About Health and Housing
A century ago, advances in housing — everything from indoor plumbing to vented combustion appliances — were driven by the need to protect health. Today, the link between good housing and good health is often overlooked or taken for granted. However, housing directly affects everyone’s health, and conditions in our homes can cause or contribute to many diseases and conditions. Many common health hazards in housing are also environmental problems that can place young children, the elderly, and even entire communities at greater risk.
Housing Is a Health Issue
Because most individuals spend so much time inside, our homes typically account for a major share of exposures to toxics, irritants, allergens, and gases that can cause disease and hurt our health. For example:
mold, mildew, and pests (such as cockroaches, rodents, and dust mites) can trigger asthma, the leading cause of absences from elementary school;
carbon monoxide poisoning from combustion appliances, such as stoves, furnaces, and gas heaters, claims several hundred lives each year in the U.S. and causes flu-like symptoms at lower levels;
lead-based paint in older housing is the primary cause of childhood lead poisoning, which reduces children’s intelligence, interferes with learning, and causes behavior problems;
exposures to asbestos particles, radon gas, and second-hand tobacco smoke, all of which can cause cancer, are far higher indoors than outside; and
pesticide residues in our homes can pose significant risks for neurological damage and cancer.
Health care providers, government officials, property owners, and consumers all need to realize the importance of decent housing to good health. A growing body of scientific research has demonstrated that children who live in homes that are well ventilated, dry, and free of pests, poisons, and dangerous gases will be healthier and lead fuller lives. In particular, the current preoccupation with drug therapies for asthma needs to shift to give greater emphasis to reducing children’s exposure to asthma triggers and sensitizers in the home environment.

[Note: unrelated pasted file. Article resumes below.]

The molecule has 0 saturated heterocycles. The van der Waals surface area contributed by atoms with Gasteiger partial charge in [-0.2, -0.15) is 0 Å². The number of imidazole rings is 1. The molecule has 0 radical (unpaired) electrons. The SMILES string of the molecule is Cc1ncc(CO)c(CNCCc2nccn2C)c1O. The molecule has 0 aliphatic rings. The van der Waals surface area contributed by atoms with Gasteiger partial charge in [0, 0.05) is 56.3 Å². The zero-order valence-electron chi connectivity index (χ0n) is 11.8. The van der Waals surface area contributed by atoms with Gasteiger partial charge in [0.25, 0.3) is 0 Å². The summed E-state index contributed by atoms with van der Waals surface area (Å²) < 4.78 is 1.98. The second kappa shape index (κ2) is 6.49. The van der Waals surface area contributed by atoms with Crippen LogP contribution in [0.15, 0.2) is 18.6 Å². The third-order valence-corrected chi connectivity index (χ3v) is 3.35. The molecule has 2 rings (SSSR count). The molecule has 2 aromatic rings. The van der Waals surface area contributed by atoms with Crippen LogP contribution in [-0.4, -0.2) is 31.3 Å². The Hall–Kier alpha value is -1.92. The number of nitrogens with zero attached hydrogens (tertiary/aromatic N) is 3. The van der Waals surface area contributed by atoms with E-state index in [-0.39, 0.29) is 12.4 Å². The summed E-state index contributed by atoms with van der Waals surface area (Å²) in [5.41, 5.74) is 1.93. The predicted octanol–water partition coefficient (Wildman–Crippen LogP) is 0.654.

Addressing housing-related health hazards can significantly improve occupants’ health and quality of life while saving billions of dollars in health care costs.
Housing Is an Environmental Issue
Everyone knows that pollutants in our environment directly affect our health. Though we usually think of the environment as the outside world, scientists have long known that indoor exposures far exceed outdoor levels for most pollutants. Because toxic substances (such as lead and asbestos) and harmful gases (such as carbon monoxide and radon) build up in confined spaces, indoor levels are at least 10 times higher than outdoors for many pollutants of concern.
While protecting our air, water, and land from environmental pollution has become a top national priority, environmental health risks in our homes have been largely overlooked, despite the fact that most people spend about 90 percent of their time indoors.
Young Children and the Elderly
Infants and toddlers, whose developing systems make them most sensitive to pollutants, spend lots of time at home. Substandard housing is, in fact, the nation’s #1 environmental health threat to young children.
The elderly also tend to stay at home more than members of other age groups, putting them at heightened risk for health hazards in the home environment.
Low-Income Communities of Color
While homes of any age and value can harbor serious environmental hazards, older, low-income properties that are in substandard condition typically present the greatest risks. These homes are more likely to contain toxic substances, such as asbestos and lead-based paint. In addition, deferred maintenance in these properties often results in moisture and water leaks that encourage infestations of mold, mildew, dust mites, cockroaches, rodents, and other pests. Millions of American families live in physically substandard homes or have insufficient income to support basic property maintenance.
The fact that older, substandard housing is often concentrated in low-income communities of color makes housing-related health hazards a pressing environmental justice priority as well.
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